Steinbeck thoroughly paints a vivid image of the grey, dull weather surrounding Henry Allen's ranch throughout the story. The "grey-flannel fog of winter closed off the Salinas Valley from the sky" (337); later, Elisa sits and stares out at the "grey afternoon" (346). The dreariness of the setting, and the lack of color, is further reinforced by the mention of Elisa's chrysanthemums - although they are not yet in bloom, the reader can picture their eventual flowering, and how those vivid colos will contrast with this grey world. Like the flowers, Elisa has not "bloomed" either; she is trapped in a world as oppressively monotonous as the grey weather of the Salinas Valley.
Henry and Elisa's house
Although a small moment in the story, Steinbeck uses equally vivid imagery to describe Henry and Elisa's "neat white farm house": "It was a hard-swept looking little house, with hard-polished windows, and a clean mud-mat on the front steps" (338). Just from this portrait, the reader can infer much about Elisa's skills as a housekeeper, and her ability to maintain "hard-polished" windows helps reinforce the "over-eager" and "over-powerful" (338) description Steinbeck has painted of her. The reader easily gets the impression that Elisa is bursting with repressed energy.
Additionally, the tidiness and cleanliness of the house lends it an impression of sterility, thematically mirroring Elisa and Henry's relationship, which lacks passion and true love.
Steinbeck also uses rich imagery to describe the tinker. He explains that the tinker was "a very big man. Although his hair and beard were greying, he did not look old. His worn black suit was wrinkled and spotted with grease. The laughter had disappeared from his face and eyes the moment his laughing voice ceased. His eyes were dark, and they were full of the brooding that gets in the eyes of teamsters and of sailors. The calloused hands he rested on the wire fence were cracked, and every crack was a black line. He took off his battered hat" (340-1).
From this short burst of imagery, the reader can easily picture the tinker, and infer much about his personality. He is obviously poor and working class, having spent a lot of time outside working with his hands. He seems to have a cold, practical side to him, and be at least somewhat artificial in his politeness and warmth. His greying hair indicates that he has seen a lot, and is perhaps aging prematurely due to his hard life, but the fact that he doesn't "look old" would also suggest that he still has an energy and drive.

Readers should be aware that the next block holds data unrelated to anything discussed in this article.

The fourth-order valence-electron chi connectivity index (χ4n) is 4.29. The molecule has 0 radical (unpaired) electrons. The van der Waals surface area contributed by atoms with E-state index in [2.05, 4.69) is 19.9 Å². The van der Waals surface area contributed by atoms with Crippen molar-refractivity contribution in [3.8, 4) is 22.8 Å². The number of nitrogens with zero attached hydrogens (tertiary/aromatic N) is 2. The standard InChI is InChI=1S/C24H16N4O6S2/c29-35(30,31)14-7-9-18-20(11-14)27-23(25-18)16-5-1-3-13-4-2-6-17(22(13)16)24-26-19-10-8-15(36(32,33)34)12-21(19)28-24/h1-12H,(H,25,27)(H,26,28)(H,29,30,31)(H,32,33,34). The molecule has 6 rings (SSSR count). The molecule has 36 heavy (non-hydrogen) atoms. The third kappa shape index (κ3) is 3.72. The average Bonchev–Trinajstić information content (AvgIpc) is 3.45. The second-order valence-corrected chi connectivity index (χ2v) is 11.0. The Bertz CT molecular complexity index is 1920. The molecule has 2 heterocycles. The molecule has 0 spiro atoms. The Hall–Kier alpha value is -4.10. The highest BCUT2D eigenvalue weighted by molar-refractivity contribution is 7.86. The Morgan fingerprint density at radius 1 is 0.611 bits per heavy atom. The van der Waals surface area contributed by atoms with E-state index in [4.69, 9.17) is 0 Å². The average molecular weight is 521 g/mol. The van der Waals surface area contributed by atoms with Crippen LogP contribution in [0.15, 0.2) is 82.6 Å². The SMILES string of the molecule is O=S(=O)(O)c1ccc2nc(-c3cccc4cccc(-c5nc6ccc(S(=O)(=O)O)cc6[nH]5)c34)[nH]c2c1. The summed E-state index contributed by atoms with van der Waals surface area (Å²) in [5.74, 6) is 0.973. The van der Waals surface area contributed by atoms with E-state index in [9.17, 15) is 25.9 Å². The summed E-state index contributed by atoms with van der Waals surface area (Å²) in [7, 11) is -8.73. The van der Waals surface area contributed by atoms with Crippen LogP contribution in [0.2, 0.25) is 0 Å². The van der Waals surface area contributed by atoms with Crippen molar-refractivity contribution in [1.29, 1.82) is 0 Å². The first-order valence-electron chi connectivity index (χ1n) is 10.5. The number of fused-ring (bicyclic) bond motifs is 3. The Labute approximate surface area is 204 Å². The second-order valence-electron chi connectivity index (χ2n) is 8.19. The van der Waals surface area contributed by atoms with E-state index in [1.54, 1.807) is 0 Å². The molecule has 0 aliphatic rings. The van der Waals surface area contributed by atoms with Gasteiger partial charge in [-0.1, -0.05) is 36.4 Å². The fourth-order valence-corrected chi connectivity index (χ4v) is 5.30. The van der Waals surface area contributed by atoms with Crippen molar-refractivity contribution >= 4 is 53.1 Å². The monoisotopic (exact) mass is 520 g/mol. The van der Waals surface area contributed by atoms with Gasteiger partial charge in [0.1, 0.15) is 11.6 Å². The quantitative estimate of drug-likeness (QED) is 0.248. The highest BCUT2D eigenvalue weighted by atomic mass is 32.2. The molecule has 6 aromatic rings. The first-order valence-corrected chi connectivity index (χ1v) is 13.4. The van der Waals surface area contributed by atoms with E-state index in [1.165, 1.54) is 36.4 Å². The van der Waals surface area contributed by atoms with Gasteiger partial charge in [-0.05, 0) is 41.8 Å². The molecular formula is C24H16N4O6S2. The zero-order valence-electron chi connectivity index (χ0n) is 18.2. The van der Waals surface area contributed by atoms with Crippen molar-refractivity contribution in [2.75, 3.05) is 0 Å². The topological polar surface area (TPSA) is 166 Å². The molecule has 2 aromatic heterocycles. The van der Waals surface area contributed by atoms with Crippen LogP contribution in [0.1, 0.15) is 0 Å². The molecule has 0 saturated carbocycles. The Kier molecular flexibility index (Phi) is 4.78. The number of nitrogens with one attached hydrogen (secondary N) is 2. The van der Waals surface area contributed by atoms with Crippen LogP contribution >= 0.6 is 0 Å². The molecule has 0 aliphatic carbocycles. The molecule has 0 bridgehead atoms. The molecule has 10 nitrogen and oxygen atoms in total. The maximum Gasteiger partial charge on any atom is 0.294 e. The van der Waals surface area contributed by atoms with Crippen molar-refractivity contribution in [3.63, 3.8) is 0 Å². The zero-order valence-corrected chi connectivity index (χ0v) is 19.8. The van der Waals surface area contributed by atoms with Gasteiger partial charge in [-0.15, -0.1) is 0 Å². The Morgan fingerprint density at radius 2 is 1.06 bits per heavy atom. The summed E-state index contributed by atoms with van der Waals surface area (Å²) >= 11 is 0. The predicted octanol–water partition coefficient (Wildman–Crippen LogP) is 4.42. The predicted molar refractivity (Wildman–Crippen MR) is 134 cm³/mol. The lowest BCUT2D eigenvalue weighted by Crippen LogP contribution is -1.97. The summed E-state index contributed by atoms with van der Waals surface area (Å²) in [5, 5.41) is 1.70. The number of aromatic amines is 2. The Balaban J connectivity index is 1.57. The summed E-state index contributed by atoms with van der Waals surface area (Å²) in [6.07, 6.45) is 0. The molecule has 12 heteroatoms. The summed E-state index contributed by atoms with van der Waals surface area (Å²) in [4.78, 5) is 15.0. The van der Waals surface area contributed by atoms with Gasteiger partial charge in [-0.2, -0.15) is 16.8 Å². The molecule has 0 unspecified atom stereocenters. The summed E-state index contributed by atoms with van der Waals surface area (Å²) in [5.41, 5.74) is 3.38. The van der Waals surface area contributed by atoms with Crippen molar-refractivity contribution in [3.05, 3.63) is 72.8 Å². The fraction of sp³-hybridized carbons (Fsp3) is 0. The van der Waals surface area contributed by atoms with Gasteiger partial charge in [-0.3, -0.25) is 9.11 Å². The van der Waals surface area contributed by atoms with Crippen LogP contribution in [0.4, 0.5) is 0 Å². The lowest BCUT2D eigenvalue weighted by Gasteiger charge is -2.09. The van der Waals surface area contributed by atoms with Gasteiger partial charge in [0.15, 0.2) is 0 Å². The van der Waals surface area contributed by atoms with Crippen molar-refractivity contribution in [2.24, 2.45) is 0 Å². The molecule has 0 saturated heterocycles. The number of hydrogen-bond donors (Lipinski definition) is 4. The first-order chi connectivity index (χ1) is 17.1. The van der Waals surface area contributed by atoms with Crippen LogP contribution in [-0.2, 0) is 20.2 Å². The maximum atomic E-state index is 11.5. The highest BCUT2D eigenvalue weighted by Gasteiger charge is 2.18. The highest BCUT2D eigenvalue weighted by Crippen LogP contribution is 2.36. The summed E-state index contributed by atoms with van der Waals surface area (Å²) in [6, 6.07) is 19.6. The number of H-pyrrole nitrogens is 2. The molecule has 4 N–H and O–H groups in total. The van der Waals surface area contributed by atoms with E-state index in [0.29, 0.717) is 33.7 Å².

Elisa's gardening outfit
A great deal of detailed imagery is used to describe Elisa's gardening outfit at the beginning of the story. "Her figure looked blocked and heavy in her gardening costume, a man's black hat pulled low down over her eyes, clod-hopper shoes, a figured print dress almost completely covered by a big corduroy apron with four big pockets to hold the snips, the trowel and scratcher, the seeds and the knife she worked with. She wore heavy leather gloves to protect her hands while she worked" (338).
A clear image emerges of Elisa weighed down by a bulky, dark gardening outfit. This imagery helps emphasize Elisa's oppression not only physically by her clothes, but spiritually, emotionally, and intellectually by her position in life. As a woman, she is unable to do more than keep her house and garden, superfluous, unfulfilling tasks that don't allow her to express herself artistically or provide for herself financially. The outfit she wears at the beginning of the story heightens this oppression.
The Chrysanthemums Questions and Answers
The Question and Answer section for The Chrysanthemums is a great
resource to ask questions, find answers, and discuss the novel.
While her husband is out working on the range, Elisa is isloated within her home with little to do other than tend her flower garden. Unfortunately, it is December, described as "a time of quiet and waiting", a time where Eliza has less to do than...
When the tinker arrives at her farm, his mongrel dog comes first, running ahead of the wagon. After observing this, Elisa's two dogs immediately run forward, threatening the dog, who eventually cowers back under the wagon, unharmed but nervous.